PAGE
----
My guide Hanan Omara takes me on a short walking tour of Coptic Cairo, home to an ancient denomination of Coptic Christians. Schools are on vacation and Egyptians are out en masse enjoying the good weather: the young and the elderly, toddlers, even infants in tow. I see them all in family groups and observe that family is very important to the Egyptian people. It’s easy to open conversations with them and the family is always a comfortable starting point. Hanan takes me through some of oldest religious shrines in the world. Past the ruins and walls of an ancient Roman fortress we stop at the 4th-century Hanging Church and a 20th-century Greek church. Nearby is the Church of Saints Sergius and Bacchus or Abu Serga, considered the oldest in Cairo and built at the location where baby Jesus, Mary and Joseph stayed when they fled to Egypt. Beyond this I see the Amr Ibn El-As mosque said to be one of the oldest mosques on the African continent. And then, a short walk away is the oldest surviving Jewish temple in Egypt, believed to be the spot where baby Moses was found among the reeds.
11 a.m. Mosque on the Mount
Driving through Cairo I’ve seen the landmark Mosque of Muhammad Ali Pasha or the Alabaster Mosque on the city’s hilltop citadel. When we enter the multi-domed Ottoman-style mosque it’s buzzing with energy. Sitting on the fraying red carpet we look up at the painted and gilded central dome surrounded by four half domes. Hanan relates the history of this early 19th-century mosque, the significance of the minbahs or pulpits in front of us, the 365 lamps that light its interior. She also points out a non-functioning clock, a gift from King Louis Philippe of France in 1845. Egyptians everywhere good-humouredly point out the irony that the clock stopped working within a year of being installed. Meanwhile the gift France got in exchange, an obelisk from the Luxor Temple, still stands tall at the Place de la Concorde in Paris.
1 p.m. The Long View
Lunch is at Studio Masr in Azhar Park, Cairo’s green lung. Seated outdoors at a table on the terrace the winter sun warms my back. Our table overlooks vast gardens with the Alabaster mosque on the hill in the background. Our mixed kebabs arrive on a table barbecue unit, with assorted sides including baba ghanoush and fatoush salad. The romantic, earthy strains of music in the background turns out to be the beautiful voice of Umm Kulthum, the legendary Egyptian singer.
The sound-and-light show at the Pyramids in Giza. Photo: Sphinx Wang/Shutterstock
7.30 p.m. The Sphinx Speaks
Driving back to Giza that evening I attend an hour-long sound-and-light show at the Pyramids. It provides insight into the intriguing history of Egypt and the building of these astounding monuments. With the brisk winter chill descending, I wrap myself in a blanket, watch the colourful lights, and listen to booming voices and haunting Arabian music in a show narrated from the point of view of the Sphinx.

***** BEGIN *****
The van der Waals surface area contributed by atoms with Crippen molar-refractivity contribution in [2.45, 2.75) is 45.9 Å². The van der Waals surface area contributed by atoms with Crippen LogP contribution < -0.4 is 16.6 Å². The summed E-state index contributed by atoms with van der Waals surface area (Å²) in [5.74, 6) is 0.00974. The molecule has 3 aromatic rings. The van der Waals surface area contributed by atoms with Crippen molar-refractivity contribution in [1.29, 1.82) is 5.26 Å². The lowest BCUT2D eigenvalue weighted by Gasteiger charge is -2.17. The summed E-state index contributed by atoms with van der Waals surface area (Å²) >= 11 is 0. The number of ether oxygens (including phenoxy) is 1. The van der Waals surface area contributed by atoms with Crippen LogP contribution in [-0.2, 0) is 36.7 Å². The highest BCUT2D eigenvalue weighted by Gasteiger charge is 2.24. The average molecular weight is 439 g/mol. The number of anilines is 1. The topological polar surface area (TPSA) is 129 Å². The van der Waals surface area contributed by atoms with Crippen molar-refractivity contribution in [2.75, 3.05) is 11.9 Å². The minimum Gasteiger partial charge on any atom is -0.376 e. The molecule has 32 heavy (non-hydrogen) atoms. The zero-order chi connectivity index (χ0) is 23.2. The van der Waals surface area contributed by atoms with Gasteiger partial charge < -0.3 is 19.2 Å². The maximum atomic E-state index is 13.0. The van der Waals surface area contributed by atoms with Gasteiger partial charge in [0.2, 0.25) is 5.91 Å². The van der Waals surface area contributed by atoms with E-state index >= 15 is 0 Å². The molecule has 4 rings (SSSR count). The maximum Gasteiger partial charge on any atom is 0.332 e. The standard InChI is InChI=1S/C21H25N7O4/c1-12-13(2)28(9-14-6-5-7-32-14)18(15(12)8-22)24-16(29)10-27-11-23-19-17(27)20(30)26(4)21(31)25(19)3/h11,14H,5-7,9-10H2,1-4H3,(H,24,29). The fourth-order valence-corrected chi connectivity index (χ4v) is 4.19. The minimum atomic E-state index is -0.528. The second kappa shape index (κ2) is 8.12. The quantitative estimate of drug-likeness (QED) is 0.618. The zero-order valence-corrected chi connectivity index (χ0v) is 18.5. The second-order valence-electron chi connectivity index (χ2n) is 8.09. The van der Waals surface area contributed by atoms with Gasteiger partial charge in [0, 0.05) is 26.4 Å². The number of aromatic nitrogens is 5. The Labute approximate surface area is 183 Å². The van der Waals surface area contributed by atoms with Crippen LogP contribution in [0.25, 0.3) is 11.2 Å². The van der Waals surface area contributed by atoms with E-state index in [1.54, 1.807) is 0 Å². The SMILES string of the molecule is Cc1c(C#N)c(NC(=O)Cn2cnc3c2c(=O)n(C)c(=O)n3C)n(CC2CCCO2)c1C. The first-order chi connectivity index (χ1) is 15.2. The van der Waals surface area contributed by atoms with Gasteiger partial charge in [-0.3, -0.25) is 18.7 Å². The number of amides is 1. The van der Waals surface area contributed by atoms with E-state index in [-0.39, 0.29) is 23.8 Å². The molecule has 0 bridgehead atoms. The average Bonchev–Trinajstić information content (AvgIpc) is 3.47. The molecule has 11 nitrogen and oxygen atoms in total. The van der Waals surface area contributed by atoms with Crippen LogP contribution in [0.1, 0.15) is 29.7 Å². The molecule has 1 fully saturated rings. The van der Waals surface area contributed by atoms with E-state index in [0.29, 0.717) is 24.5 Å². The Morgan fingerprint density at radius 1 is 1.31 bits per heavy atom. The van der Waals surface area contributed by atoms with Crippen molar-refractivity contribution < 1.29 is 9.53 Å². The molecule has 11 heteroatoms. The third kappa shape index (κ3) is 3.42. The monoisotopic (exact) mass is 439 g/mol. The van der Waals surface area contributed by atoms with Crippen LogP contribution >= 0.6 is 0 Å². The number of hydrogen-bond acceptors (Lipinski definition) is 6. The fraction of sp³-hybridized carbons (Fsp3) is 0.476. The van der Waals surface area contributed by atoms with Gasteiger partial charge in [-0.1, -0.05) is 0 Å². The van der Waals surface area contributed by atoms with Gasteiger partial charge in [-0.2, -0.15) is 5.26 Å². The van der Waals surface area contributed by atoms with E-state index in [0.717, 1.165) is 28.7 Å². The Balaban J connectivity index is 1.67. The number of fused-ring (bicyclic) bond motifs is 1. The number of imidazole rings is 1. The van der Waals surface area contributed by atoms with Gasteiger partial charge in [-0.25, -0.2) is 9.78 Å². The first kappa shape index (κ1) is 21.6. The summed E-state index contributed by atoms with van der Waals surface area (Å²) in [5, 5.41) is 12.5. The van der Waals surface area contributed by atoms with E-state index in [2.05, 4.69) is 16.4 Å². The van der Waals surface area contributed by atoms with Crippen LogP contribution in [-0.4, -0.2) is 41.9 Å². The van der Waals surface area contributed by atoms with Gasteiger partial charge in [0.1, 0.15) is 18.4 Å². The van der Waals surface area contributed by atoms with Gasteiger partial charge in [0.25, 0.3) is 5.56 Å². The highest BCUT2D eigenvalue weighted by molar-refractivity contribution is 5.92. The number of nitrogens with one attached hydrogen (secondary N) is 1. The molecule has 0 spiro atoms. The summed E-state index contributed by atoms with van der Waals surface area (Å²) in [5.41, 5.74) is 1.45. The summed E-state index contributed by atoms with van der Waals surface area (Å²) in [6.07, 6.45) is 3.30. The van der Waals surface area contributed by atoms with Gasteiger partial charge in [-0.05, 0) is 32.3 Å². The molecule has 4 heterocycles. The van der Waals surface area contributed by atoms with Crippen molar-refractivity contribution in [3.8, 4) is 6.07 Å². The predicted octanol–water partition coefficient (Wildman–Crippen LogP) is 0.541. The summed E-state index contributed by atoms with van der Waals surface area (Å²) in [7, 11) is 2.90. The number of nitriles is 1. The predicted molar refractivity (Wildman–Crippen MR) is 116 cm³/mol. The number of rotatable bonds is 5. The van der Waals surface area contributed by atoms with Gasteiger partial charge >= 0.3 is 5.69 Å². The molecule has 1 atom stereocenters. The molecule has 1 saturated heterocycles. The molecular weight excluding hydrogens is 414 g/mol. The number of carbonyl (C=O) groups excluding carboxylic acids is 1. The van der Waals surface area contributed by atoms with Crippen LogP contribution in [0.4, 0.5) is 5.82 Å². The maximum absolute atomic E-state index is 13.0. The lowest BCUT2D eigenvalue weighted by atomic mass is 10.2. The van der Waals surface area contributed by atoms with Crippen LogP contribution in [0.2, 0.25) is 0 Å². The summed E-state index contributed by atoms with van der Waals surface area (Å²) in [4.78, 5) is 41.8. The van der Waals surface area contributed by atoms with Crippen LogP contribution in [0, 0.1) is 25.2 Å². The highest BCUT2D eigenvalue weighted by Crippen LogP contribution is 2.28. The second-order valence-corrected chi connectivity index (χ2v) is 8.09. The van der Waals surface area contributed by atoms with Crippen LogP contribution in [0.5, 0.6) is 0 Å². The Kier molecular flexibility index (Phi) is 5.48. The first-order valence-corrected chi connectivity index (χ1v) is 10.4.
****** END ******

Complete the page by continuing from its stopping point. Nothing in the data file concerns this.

6 p.m. Upper Egypt
I land in Luxor and am whisked from the airport straight to the Luxor Temple. My guide, the diminutive Ahmed Aboudy, is a soft-spoken fount of knowledge. He comes from a family that takes great pride in showcasing Egypt’s heritage. His grandfather Mohamed Aboudi wrote Aboudi’s Guide to the Antiquities of Upper Egypt and Nubia in 1931, possibly the first indigenously authored guidebook to the region. In the car, I thumb my way through an ageing copy he shows me. He hands me a chart. On one side are the gods of Egypt, on the other, its kings. The two are very similar. I know I am going to need to refer to this again and again, as I hear their dulcet names roll off his tongue: Amun, Akhenaten, Hatshepsut, Horus, Seth, Isis, Osiris, Thoth…
Luxor Temple. Photo: Stuart Dee/Photographer’s Choice/Getty Images
6.30 p.m. Grand Colonnade
It’s dusk when we reach the Luxor Temple where yellow lights emphasize the two huge statues of Ramses II in front. Most striking is the towering pink obelisk built by Ramses. Luxor Temple was once linked to the temple of Karnak 2.5 kilometres away by an avenue of sphinxes, remnants of which I can see here. Aboudy walks me inside the temple through Amenhotep III’s colonnaded courtyard—two rows of 52-foot-high columns with capitals shaped like open lotuses. He directs me to a far wall where, pulling out his flashlight he points out detailed friezes. I see elaborate processions of the Opet festival during which a statue of the god Amun was sailed on sacred barges to Karnak. Looking at this stunning temple it is hard to believe that it remained buried under the silt from the annual flooding of the Nile until as recently as the 19th century.
10 a.m. Colossal Colossi
The Colossi of Memnon in Luxor. Photo: Niloufer Venkatraman